Cinema Judaica: The Epic Cycle (1947-71)

On View March 29 – October 23, 2016

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ImageGregory Peck as King David...Charlton Heston as Moses in The Ten Commandments...Paul Newman as Ari Ben Canaan in Exodus...Kirk Douglas as Colonel Mickey Marcus in Cast a Giant Shadow... Elizabeth Taylor as Rebecca of York in Ivanhoe... Joan Collins as Queen Esther... and Sophia Loren as the Haganah operative Judith... Hollywood films in the three decades after World War II portrayed 4,000 years of Jewish historical identity and, in some of the biggest box office hits of all times, transformed the image of the Jew from embattled to triumphant. Over one hundred flamboyant posters and bold advertising materials for films ranging from Samson and Delilah and Ben-Hur, to Judgment at Nuremberg and Fiddler on the Roof are featured in this blockbuster exhibition.

"Hollywood's depictions of Biblical heroes and love stories, courage in resisting antisemitism, and fighting for modern Jewish statehood offered a powerful reflection of the growing self-confidence of American Jewry during these pivotal decades after the ImageHolocaust," notes Jean Bloch Rosensaft, Director of the Hebrew Union College-Jewish Institute of Religion Museum. "These iconic images influenced the positive Jewish self-image of the "boomer generation" and provided a cultural and sociological context for the successful Americanization of the Jewish experience, which we continue to enjoy in our own time."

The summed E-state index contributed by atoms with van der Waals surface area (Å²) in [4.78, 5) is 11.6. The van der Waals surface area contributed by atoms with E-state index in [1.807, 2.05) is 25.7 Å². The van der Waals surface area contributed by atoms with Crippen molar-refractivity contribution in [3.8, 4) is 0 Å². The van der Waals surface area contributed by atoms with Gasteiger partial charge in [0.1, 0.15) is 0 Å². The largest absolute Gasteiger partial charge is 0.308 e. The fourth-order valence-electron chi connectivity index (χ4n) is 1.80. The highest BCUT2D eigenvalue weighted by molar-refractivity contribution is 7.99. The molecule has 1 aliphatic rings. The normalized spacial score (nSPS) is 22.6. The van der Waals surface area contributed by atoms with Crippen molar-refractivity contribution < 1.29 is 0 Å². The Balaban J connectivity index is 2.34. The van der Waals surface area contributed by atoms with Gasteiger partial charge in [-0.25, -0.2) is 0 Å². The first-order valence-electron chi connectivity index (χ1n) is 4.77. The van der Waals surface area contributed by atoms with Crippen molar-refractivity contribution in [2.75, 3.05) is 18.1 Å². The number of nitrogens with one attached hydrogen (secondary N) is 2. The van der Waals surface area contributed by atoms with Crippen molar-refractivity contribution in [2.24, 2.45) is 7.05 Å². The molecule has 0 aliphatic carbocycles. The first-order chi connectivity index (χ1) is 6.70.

The exhibition describes how the commercial success of Cecille B. DeMille's Samson and Delilah (1949) ushered in two decades of expensively produced ancient historical films, as well as Italian and Spanish "sword and sandal" knock-offs. It details how Ben-Hur capped a record Oscar sweep, and a singular citation by the National Conference of Christians and Jews for "promoting the cause of good will and understanding among all peoples of the nation."

The theme of modern antisemitism emerged in such 1950s films as The Young Lions and I Accuse! (1958), based on the Dreyfus Trial. The exhibition documents the emergence of Holocaust films: The Diary of Ann Frank (1959) and Conspiracy of Hearts (1960). The 1961 capture and trial of Nazi war criminal Adolph Eichmann spurred the production of Operation Eichmann! (1961) and Stanley Kramer's Judgment at Nuremberg (1961), while 1965 saw the first theatrical showings of Ship of Fools, The Pawnbroker, The Shop on Main Street, leading to The Fixer (1968) and The Garden of the Finzi-Continis (1970). The exhibition also includes rare posters from films of limited distribution that were produced by Jewish or Israeli filmmakers during this period.

Exhibition on loan from Hebrew Union College-Jewish Institute of Religion Museum and is curated by Laura Kruger. Sponsored by the Robert Arthur Segall Foundation.